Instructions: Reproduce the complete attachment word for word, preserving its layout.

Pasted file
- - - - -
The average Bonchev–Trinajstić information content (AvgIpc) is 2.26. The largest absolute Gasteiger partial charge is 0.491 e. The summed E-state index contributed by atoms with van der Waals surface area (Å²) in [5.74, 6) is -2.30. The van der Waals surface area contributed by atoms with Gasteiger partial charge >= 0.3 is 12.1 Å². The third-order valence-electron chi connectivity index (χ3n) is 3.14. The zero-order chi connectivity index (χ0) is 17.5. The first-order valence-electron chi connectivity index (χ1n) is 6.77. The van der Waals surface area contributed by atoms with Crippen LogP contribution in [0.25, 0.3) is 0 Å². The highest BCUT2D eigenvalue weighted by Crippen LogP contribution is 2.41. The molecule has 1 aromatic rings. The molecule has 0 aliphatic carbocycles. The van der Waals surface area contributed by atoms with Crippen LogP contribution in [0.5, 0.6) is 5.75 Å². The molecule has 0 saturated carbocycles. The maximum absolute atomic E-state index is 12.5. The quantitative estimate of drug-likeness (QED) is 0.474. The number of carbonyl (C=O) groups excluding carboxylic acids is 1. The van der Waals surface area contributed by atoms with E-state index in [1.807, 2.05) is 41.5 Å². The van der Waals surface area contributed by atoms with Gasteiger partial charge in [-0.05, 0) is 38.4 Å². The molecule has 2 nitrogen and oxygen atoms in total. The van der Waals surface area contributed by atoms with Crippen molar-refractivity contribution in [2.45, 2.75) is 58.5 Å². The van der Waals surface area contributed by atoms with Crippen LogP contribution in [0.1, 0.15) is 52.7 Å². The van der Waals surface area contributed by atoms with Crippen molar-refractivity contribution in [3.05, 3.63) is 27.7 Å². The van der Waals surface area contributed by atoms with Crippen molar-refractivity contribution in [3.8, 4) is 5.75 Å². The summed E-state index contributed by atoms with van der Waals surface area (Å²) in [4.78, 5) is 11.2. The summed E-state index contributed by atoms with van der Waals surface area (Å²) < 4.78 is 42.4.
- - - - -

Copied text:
The average Bonchev–Trinajstić information content (AvgIpc) is 2.26. The largest absolute Gasteiger partial charge is 0.491 e. The summed E-state index contributed by atoms with van der Waals surface area (Å²) in [5.74, 6) is -2.30. The van der Waals surface area contributed by atoms with Gasteiger partial charge >= 0.3 is 12.1 Å². The third-order valence-electron chi connectivity index (χ3n) is 3.14. The zero-order chi connectivity index (χ0) is 17.5. The first-order valence-electron chi connectivity index (χ1n) is 6.77. The van der Waals surface area contributed by atoms with Crippen LogP contribution in [0.25, 0.3) is 0 Å². The highest BCUT2D eigenvalue weighted by Crippen LogP contribution is 2.41. The molecule has 1 aromatic rings. The molecule has 0 aliphatic carbocycles. The van der Waals surface area contributed by atoms with Crippen LogP contribution in [0.5, 0.6) is 5.75 Å². The molecule has 0 saturated carbocycles. The maximum absolute atomic E-state index is 12.5. The quantitative estimate of drug-likeness (QED) is 0.474. The number of carbonyl (C=O) groups excluding carboxylic acids is 1. The van der Waals surface area contributed by atoms with E-state index in [1.807, 2.05) is 41.5 Å². The van der Waals surface area contributed by atoms with Gasteiger partial charge in [-0.05, 0) is 38.4 Å². The molecule has 2 nitrogen and oxygen atoms in total. The van der Waals surface area contributed by atoms with Crippen molar-refractivity contribution in [2.45, 2.75) is 58.5 Å². The van der Waals surface area contributed by atoms with Crippen LogP contribution in [0.1, 0.15) is 52.7 Å². The van der Waals surface area contributed by atoms with Crippen molar-refractivity contribution in [3.05, 3.63) is 27.7 Å². The van der Waals surface area contributed by atoms with Crippen molar-refractivity contribution in [3.8, 4) is 5.75 Å². The summed E-state index contributed by atoms with van der Waals surface area (Å²) in [4.78, 5) is 11.2. The summed E-state index contributed by atoms with van der Waals surface area (Å²) < 4.78 is 42.4.